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Sci Rep. 2018 May 29;8(1):8236. doi: 10.1038/s41598-018-26656-2.

Psilocybin and MDMA reduce costly punishment in the Ultimatum Game.

Author information

1
Department of Neuroimaging, Institute of Psychiatry, Psychology & Neuroscience, King's College London, London, United Kingdom. anthony.a.gabay@kcl.ac.uk.
2
Psychedelic Research Group. Neuropsychopharmacology Unit. Centre for Academic Psychiatry, Imperial College London, London, United Kingdom.
3
Department of Neuroimaging, Institute of Psychiatry, Psychology & Neuroscience, King's College London, London, United Kingdom.
4
Department of Psychosis Studies, Institute of Psychiatry, Psychology & Neuroscience, King's College London, London, United Kingdom.

Abstract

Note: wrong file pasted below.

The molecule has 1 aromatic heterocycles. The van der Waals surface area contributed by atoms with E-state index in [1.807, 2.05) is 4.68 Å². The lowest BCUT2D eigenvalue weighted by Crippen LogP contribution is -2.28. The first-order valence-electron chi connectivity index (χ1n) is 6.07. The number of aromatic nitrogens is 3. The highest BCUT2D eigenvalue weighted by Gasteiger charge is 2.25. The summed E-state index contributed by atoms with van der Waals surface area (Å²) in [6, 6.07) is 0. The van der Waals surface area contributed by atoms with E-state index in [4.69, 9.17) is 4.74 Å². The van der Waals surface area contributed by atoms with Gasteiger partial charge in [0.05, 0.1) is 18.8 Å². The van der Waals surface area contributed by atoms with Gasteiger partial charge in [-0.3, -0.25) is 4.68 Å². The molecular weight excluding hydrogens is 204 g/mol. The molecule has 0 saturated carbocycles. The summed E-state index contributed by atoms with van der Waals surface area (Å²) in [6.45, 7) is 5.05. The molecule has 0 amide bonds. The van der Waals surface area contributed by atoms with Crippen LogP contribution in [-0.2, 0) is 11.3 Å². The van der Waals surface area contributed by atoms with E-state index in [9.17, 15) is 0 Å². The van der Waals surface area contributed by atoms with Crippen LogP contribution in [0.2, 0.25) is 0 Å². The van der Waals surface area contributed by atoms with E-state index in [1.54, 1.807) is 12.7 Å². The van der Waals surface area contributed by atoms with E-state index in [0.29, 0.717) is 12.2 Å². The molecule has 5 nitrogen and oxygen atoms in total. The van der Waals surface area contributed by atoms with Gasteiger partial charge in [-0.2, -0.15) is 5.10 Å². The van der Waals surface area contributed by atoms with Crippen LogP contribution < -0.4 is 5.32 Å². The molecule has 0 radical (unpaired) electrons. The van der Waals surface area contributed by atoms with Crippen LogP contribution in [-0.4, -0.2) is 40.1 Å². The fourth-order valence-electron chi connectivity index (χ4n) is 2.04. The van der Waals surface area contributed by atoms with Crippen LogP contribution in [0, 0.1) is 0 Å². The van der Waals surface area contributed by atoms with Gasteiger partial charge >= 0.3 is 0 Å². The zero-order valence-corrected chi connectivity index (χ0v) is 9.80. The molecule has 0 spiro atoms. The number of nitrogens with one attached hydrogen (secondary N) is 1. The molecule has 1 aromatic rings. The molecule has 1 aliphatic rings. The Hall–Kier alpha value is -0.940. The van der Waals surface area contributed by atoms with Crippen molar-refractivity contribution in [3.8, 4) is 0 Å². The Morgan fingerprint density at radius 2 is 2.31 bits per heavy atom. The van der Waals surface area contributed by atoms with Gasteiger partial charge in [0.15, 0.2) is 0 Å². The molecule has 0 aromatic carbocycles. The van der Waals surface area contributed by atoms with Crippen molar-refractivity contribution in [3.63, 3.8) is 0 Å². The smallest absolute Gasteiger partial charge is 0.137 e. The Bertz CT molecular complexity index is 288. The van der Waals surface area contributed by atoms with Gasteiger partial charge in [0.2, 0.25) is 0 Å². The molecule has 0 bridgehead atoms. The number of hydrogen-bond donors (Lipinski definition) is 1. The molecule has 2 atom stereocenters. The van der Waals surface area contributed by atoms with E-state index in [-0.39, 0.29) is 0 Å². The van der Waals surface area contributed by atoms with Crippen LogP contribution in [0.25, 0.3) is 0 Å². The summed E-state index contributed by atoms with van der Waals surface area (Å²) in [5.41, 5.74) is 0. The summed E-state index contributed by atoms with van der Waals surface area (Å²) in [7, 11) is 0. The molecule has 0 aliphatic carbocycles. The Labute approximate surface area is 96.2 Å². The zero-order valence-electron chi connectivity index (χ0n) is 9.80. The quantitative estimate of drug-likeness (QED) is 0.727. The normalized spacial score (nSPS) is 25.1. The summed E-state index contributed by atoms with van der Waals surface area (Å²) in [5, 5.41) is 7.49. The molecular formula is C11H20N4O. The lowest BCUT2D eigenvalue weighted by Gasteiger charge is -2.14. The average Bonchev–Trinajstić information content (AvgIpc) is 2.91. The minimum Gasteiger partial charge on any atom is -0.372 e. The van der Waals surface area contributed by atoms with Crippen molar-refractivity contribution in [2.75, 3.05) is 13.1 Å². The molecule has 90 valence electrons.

Disruptions in social decision-making are becoming evident in many psychiatric conditions. These are studied using paradigms investigating the psychological mechanisms underlying interpersonal interactions, such as the Ultimatum Game (UG). Rejection behaviour in the UG represents altruistic punishment - the costly punishment of norm violators - but the mechanisms underlying it require clarification. To investigate the psychopharmacology of UG behaviour, we carried out two studies with healthy participants, employing serotonergic agonists: psilocybin (open-label, within-participant design, N = 19) and 3,4-methylenedioxymethamphetamine (MDMA; placebo-controlled, double-blind, crossover design, N = 20). We found that both MDMA and psilocybin reduced rejection of unfair offers (odds ratio: 0.57 and 0.42, respectively). The reduction in rejection rate following MDMA was associated with increased prosociality (R2 = 0.26, p = 0.025). In the MDMA study, we investigated third-party decision-making and proposer behaviour. MDMA did not reduce rejection in the third-party condition, but produced an increase in the amount offered to others (Cohen's d = 0.82). We argue that these compounds altered participants' conceptualisation of 'social reward', placing more emphasis on the direct relationship with interacting partners. With these compounds showing efficacy in drug-assisted psychotherapy, these studies are an important step in the further characterisation of their psychological effects.

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